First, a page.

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Arbitrator, Mediator, or Conciliator

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What Do Arbitrator, Mediator, or Conciliator Do?

Arbitrator, Mediator, or Conciliator Job Description Facilitate negotiation and conflict resolution through dialogue. Resolve conflicts outside of the court system by mutual consent of parties involved.

Daily Life Of an Arbitrator, Mediator, or Conciliator

  • Set up appointments for parties to meet for mediation.
  • Use mediation techniques to facilitate communication between disputants, to further parties’ understanding of different perspectives, and to guide parties toward mutual agreement.
  • Confer with disputants to clarify issues, identify underlying concerns, and develop an understanding of their respective needs and interests.
  • Apply relevant laws, regulations, policies, or precedents to reach conclusions.
  • Conduct initial meetings with disputants to outline the arbitration process, settle procedural matters such as fees, or determine details such as witness numbers or time requirements.
  • Conduct hearings to obtain information or evidence relative to disposition of claims.

Qualities of an Arbitrator, Mediator, or Conciliator

These are the skills Arbitrators, Mediators, and Conciliators say are the most useful in their careers:

Negotiation: Bringing others together and trying to reconcile differences.

Active Listening: Giving full attention to what other people are saying, taking time to understand the points being made, asking questions as appropriate, and not interrupting at inappropriate times.

Speaking: Talking to others to convey information effectively.

Critical Thinking: Using logic and reasoning to identify the strengths and weaknesses of alternative solutions, conclusions or approaches to problems.

Persuasion: Persuading others to change their minds or behavior.

Writing: Communicating effectively in writing as appropriate for the needs of the audience.

Other Arbitrator, Mediator, or Conciliator Job Titles

  • Facilitator
  • Adjuster Arbitrator
  • Workers’ Compensation Mediator
  • Dispute Resolution Specialist
  • Contract Negotiator

Job Outlook for Arbitrators, Mediators, and Conciliators

There were about 7,800 jobs for Arbitrator, Mediator, or Conciliator in 2016 (in the United States). New jobs are being produced at a rate of 11.5% which is above the national average. The Bureau of Labor Statistics predicts 900 new jobs for Arbitrator, Mediator, or Conciliator by 2026. There will be an estimated 400 positions for Arbitrator, Mediator, or Conciliator per year.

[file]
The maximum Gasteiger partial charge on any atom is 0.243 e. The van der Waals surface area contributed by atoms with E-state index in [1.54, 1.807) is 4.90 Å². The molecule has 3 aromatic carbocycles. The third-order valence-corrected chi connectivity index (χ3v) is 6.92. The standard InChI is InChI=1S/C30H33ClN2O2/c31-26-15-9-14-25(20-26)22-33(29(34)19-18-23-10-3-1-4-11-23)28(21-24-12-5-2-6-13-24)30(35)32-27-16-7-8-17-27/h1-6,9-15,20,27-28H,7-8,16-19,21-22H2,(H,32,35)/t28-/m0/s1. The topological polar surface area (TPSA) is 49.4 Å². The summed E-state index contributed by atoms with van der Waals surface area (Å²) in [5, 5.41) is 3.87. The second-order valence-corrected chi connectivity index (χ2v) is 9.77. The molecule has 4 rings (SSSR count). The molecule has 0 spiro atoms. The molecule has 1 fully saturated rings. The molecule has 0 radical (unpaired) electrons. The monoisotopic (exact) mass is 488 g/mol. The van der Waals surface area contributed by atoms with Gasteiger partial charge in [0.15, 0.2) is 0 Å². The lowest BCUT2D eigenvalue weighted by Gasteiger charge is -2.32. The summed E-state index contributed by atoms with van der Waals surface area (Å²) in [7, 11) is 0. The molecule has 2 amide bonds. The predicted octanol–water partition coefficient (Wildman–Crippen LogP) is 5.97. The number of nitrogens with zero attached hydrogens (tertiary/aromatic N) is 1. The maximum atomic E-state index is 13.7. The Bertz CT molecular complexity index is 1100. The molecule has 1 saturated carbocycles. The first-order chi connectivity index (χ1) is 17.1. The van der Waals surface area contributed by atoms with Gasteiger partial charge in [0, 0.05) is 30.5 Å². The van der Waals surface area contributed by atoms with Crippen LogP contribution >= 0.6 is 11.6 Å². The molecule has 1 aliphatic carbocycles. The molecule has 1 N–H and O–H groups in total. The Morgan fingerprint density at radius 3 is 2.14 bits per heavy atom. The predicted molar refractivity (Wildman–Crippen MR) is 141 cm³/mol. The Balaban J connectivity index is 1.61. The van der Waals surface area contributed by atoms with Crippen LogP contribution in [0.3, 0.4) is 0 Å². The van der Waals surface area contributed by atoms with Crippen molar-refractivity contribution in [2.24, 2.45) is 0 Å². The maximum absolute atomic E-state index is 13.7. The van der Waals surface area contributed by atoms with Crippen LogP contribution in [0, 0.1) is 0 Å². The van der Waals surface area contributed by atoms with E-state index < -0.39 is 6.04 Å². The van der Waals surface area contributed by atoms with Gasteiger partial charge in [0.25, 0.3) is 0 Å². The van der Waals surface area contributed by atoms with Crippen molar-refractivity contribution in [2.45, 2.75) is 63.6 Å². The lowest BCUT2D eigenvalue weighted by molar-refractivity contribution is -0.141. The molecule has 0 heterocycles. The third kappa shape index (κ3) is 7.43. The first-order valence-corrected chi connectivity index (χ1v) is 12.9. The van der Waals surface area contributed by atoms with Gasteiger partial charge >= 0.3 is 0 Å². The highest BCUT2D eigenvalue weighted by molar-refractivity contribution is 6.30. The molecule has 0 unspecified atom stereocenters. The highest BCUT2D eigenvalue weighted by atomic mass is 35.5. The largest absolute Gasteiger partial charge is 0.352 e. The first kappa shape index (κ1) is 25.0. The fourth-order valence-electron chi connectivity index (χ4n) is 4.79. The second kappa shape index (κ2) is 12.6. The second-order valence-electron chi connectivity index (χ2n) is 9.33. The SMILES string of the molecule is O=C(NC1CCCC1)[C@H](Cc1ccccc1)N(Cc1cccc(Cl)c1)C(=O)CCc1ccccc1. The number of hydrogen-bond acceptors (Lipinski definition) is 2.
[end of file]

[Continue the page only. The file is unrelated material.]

Forecasted Number of Jobs for Arbitrators, Mediators, and Conciliators in U.S.

The states with the most job growth for Arbitrator, Mediator, or Conciliator are Nebraska, Florida, and South Carolina. Watch out if you plan on working in Arkansas, Ohio, or New Hampshire. These states have the worst job growth for this type of profession.

What is the Average Salary of an Arbitrator, Mediator, or Conciliator

The average yearly salary of an Arbitrator, Mediator, or Conciliator ranges between $36,590 and $124,480.

Salary Ranges for Arbitrators, Mediators, and Conciliators

Arbitrators, Mediators, and Conciliators who work in District of Columbia, New Jersey, or Alaska, make the highest salaries.

Below is a list of the median annual salaries for Arbitrators, Mediators, and Conciliators in different U.S. states.

State Annual Mean Salary
Alabama $68,190
Alaska $86,570
Arizona $61,450
California $97,430
Colorado $59,500
Connecticut $66,890
District of Columbia $98,850
Florida $61,790
Georgia $74,400
Illinois $90,020
Indiana $50,700
Kansas $54,540
Kentucky $50,710
Louisiana $55,550
Maryland $48,830
Massachusetts $79,880
Michigan $67,440
Minnesota $93,310
Missouri $64,670
Montana $45,900
Nebraska $43,840
New Hampshire $65,490
New Jersey $98,930
New York $85,910
North Carolina $45,150
Ohio $65,670
Oklahoma $57,050
Oregon $77,820
Pennsylvania $69,280
South Carolina $62,580
Tennessee $65,980
Texas $62,390
Utah $53,690
Virginia $54,680
Washington $75,090
West Virginia $78,510
Wisconsin $66,600

Tools & Technologies Used by Arbitrators, Mediators, and Conciliators

Although they’re not necessarily needed for all jobs, the following technologies are used by many Arbitrators, Mediators, and Conciliators:

  • Microsoft Excel
  • Microsoft Word
  • Microsoft Office
  • Microsoft PowerPoint
  • Microsoft Outlook
  • Web browser software
  • Microsoft Access
  • Word processing software
  • SAP
  • Microsoft SharePoint
  • Oracle PeopleSoft
  • Scheduling software
  • Enterprise resource planning ERP software
  • Salesforce software

How do I Become an Arbitrator, Mediator, or Conciliator?

What kind of Arbitrator, Mediator, or Conciliator requirements are there?

Arbitrator, Mediator, or Conciliator Degree Level

How many years of work experience do I need?

Arbitrator, Mediator, or Conciliator Work Experience

Where do Arbitrators, Mediators, and Conciliators Work?

Arbitrator, Mediator, or Conciliator Sectors

The table below shows some of the most common industries where those employed in this career field work.

Arbitrator, Mediator, or Conciliator Industries

You May Also Be Interested In…

Those thinking about becoming an Arbitrator, Mediator, or Conciliator might also be interested in the following careers:


Image Credit: Okan Г‡alД±Еџkan via CC0 Public Domain

More about our data sources and methodologies.

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